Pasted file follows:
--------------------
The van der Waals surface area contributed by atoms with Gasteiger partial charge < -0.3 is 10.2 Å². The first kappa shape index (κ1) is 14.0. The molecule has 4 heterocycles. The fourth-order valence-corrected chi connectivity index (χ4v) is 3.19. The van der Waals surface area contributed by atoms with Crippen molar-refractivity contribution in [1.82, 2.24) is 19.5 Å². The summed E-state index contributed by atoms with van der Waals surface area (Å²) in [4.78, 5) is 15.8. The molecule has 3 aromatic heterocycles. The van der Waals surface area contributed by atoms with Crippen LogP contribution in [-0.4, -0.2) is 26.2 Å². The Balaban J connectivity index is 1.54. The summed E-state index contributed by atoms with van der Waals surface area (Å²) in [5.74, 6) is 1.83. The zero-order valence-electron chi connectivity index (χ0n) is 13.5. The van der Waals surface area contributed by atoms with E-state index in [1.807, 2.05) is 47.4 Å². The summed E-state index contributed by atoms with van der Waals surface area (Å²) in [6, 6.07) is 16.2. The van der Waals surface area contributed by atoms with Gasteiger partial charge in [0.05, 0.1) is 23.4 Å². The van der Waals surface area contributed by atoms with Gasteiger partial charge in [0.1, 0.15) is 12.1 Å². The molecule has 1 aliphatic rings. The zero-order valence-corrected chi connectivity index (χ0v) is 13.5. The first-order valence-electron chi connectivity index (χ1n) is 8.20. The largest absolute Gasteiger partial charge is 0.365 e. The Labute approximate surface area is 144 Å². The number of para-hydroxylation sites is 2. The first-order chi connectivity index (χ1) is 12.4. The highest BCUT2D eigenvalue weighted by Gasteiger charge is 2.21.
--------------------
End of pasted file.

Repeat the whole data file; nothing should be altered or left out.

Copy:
The van der Waals surface area contributed by atoms with Gasteiger partial charge < -0.3 is 10.2 Å². The first kappa shape index (κ1) is 14.0. The molecule has 4 heterocycles. The fourth-order valence-corrected chi connectivity index (χ4v) is 3.19. The van der Waals surface area contributed by atoms with Crippen molar-refractivity contribution in [1.82, 2.24) is 19.5 Å². The summed E-state index contributed by atoms with van der Waals surface area (Å²) in [4.78, 5) is 15.8. The molecule has 3 aromatic heterocycles. The van der Waals surface area contributed by atoms with Crippen LogP contribution in [-0.4, -0.2) is 26.2 Å². The Balaban J connectivity index is 1.54. The summed E-state index contributed by atoms with van der Waals surface area (Å²) in [5.74, 6) is 1.83. The zero-order valence-electron chi connectivity index (χ0n) is 13.5. The van der Waals surface area contributed by atoms with E-state index in [1.807, 2.05) is 47.4 Å². The summed E-state index contributed by atoms with van der Waals surface area (Å²) in [6, 6.07) is 16.2. The van der Waals surface area contributed by atoms with Gasteiger partial charge in [0.05, 0.1) is 23.4 Å². The van der Waals surface area contributed by atoms with Gasteiger partial charge in [0.1, 0.15) is 12.1 Å². The molecule has 1 aliphatic rings. The zero-order valence-corrected chi connectivity index (χ0v) is 13.5. The first-order valence-electron chi connectivity index (χ1n) is 8.20. The largest absolute Gasteiger partial charge is 0.365 e. The Labute approximate surface area is 144 Å². The number of para-hydroxylation sites is 2. The first-order chi connectivity index (χ1) is 12.4. The highest BCUT2D eigenvalue weighted by Gasteiger charge is 2.21.